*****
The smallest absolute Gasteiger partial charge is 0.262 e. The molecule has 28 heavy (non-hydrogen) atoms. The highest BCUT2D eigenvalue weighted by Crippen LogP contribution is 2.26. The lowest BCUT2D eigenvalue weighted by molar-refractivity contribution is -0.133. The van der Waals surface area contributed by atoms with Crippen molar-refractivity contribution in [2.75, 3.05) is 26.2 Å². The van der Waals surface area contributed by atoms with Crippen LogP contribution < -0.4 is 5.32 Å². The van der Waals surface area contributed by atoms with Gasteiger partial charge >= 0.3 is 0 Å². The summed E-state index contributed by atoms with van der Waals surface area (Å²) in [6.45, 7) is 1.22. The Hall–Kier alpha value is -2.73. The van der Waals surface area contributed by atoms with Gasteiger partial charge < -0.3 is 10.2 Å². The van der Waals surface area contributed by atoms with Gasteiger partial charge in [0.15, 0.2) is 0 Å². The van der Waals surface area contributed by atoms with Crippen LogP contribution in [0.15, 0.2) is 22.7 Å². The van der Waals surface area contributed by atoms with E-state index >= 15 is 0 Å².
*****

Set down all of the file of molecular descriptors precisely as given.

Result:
The smallest absolute Gasteiger partial charge is 0.262 e. The molecule has 28 heavy (non-hydrogen) atoms. The highest BCUT2D eigenvalue weighted by Crippen LogP contribution is 2.26. The lowest BCUT2D eigenvalue weighted by molar-refractivity contribution is -0.133. The van der Waals surface area contributed by atoms with Crippen molar-refractivity contribution in [2.75, 3.05) is 26.2 Å². The van der Waals surface area contributed by atoms with Crippen LogP contribution < -0.4 is 5.32 Å². The van der Waals surface area contributed by atoms with Gasteiger partial charge >= 0.3 is 0 Å². The summed E-state index contributed by atoms with van der Waals surface area (Å²) in [6.45, 7) is 1.22. The Hall–Kier alpha value is -2.73. The van der Waals surface area contributed by atoms with Gasteiger partial charge < -0.3 is 10.2 Å². The van der Waals surface area contributed by atoms with Gasteiger partial charge in [0.15, 0.2) is 0 Å². The van der Waals surface area contributed by atoms with Crippen LogP contribution in [0.15, 0.2) is 22.7 Å². The van der Waals surface area contributed by atoms with E-state index >= 15 is 0 Å².